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January 16, 2015

Local Fix: On Profits and Podcasts, Startups and Sustainability, and Third Party Platforms

Each week we look at key debates in journalism sustainability and community engagement through the lens of local news, starting with one good idea… 

One Good Idea: Write better headlines. Maria Konnikova reports on new research that shows headlines have a huge effect on readers’ perception and retention of articles. “It’s not always easy to be both interesting and accurate,” she concludes, “but, as Ecker’s study shows, it’s better than being exciting and wrong.”

From Startup to Sustainability

This fall I got hooked on Alex Blumberg’s podcast Startup, which he describes as “A series about what happens when someone who knows nothing about business starts one.” That could describe a lot of great journalists who are launching or leading news startups. Blumberg gives a fairly ubvarnished look at his process and there is a lot of lessons for anyone working to build sustainable media organizations. On her blog Sarah Marshall offers 10 very concrete and useful lessons in what she calls “lean journalism” from her time as tech editor at Journalism.co.uk.

I wrote earlier about Philly Gun Crisis ending daily publication. NiemanLab has a deep dive into “Why Philadelphia’s Gun Crisis Reporting Project couldn’t make it” with some frank reflections on priorities and sustainability from founder Jim MacMillan. At the end of last year John Battelle gave his prescription for “What Media Must Do To Survive” – which for him comes down to “convening power.” Does a publication bring together a community of people who depend on it?

A Few Useful Year End Lists

With the end of the year comes a flurry of lists. I’ve reviewed more of these lists than I’d like to admit and below are five of the most useful.
Thanks to so many of you who sent me tips for my post on the Best Online Storytelling and Journalism of 2014.

The Risks and Rewards of Third Party Platforms

In his 2015 predictions John Herman of the Awl writes, “Big savvy internet publishers will spend a lot of money posting things directly to social networks that they do not own or control.” Woven throughout his post is a question about the risks and rewards of third party sites, where we are putting more and more of our content. Responding to Herman’s piece, Josh Benton asks “Is publishers’ Facebook free ride coming to a end?” These questions are also addressed in the rebooted Cluetrain Manifesto published this week (see the slide version or the list version). Really, don’t miss any of these posts.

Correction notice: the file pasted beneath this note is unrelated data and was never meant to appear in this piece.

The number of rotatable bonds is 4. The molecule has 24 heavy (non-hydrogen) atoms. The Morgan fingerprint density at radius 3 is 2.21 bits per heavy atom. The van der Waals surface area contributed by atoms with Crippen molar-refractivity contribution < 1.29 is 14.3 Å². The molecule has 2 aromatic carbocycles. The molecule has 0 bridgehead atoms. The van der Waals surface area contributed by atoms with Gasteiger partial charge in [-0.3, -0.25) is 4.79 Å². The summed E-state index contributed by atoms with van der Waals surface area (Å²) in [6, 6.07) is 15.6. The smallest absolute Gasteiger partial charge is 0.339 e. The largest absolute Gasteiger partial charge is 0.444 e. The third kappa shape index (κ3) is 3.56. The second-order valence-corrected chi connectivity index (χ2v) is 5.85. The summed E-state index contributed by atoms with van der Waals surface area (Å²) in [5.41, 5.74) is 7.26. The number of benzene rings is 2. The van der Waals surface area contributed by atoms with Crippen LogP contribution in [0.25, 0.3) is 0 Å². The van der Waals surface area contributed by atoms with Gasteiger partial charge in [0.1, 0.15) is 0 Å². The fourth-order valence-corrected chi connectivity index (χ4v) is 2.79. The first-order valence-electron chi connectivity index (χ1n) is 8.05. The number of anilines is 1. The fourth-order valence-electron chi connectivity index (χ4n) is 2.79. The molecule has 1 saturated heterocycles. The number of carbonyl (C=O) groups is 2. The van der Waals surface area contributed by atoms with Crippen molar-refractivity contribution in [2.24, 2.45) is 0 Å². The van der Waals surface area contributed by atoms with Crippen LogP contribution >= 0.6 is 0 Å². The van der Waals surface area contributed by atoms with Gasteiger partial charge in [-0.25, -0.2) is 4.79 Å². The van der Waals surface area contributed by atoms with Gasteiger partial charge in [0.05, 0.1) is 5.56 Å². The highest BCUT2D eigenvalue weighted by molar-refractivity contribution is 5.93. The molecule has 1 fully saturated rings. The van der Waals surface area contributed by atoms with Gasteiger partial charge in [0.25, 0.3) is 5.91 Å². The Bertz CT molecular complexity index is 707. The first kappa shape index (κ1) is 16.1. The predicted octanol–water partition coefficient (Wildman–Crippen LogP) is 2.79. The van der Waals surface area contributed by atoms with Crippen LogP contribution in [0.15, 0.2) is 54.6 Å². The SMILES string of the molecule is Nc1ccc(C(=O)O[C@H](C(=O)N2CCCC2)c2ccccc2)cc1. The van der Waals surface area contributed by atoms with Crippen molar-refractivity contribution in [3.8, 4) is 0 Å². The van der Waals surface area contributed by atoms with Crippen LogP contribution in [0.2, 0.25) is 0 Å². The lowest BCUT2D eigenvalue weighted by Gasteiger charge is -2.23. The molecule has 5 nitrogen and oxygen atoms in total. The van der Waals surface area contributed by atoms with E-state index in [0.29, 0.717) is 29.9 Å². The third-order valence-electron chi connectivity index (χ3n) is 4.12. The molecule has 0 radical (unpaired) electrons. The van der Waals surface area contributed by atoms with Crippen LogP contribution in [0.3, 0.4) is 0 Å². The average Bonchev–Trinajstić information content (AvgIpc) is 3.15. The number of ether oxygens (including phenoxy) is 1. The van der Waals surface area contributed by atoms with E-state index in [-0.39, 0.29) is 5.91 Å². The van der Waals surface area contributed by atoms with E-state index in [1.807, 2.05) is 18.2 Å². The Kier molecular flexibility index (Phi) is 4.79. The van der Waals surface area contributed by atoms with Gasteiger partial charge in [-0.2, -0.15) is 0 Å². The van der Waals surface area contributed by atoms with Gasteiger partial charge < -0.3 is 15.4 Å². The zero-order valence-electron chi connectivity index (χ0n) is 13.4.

The new project, Reported.ly, is publishing directly to Twitter, Facebook and Reddit, rather than driving people to a stand-alone home page. Andy Carvin’sdebrief on how Reported.ly covered the Charlie Hebdo attacks this week offers a glimpse at some of the strengths and challenges of this approach. The Media Briefing looks at both Reported.ly and BBC Pop-up and asks “Is publishing to third party platforms a viable strategy for media businesses?” NowThis and Fusion are both producing content specifically for platforms like Instagram and John Herman notes that BuzzFeed has “a unit that already publishes solely to YouTube and Facebook.” Wired has a good piece on Instagram and news too.

Of Profits and Podcasts

Just before the last episode of Serial aired in December, Ad Age looked a the financials behind Serial, providing a glimpse into how podcasters are thinking about ads and sponsorship. See also, this very good guide to the business of podcastingfrom the experts at Transom. (NPR also launched a new science podcast this week.) As podcasts experiment with different ad models, and struggle with unique challenges, there are lessons for other journalism organizations. To that end, the podcast ad network Mid-Roll has an interesting graphic (pitched for advertisers) about why podcasting ads are effective.

Whether you are thinking about developing a podcast for your newsroom (or already producing one), it is a good thing to see more businesses and individuals sponsoring and supporting great content creators. There is a lot to learn from how podcasters cultivate new audiences, create intimacy and engage their passionate fans. Matt Haughey has a really good look at the history of podcasting with a focus on its challenges yet to come (and a follow up). And the Harvard Business Review asks “Should Your Company Start a Podcast?” (Hint: look before you leap)

One final note: The show of solidarity that has followed the attacks on Charlie Hebdo this week has been encouraging, but there’s much more work to do. Around the globe journalists, writers, artists and citizen reporters are threatened and attacked daily. Take a minute this weekend and support groups like the Committee to Protect JournalistsCartoonists Rights Network International, Rory Peck TrustReporters Committee for Freedom of the Press, PENInternational News Safety Institute, Reporters Without Borders and the Freedom of the Press Foundation.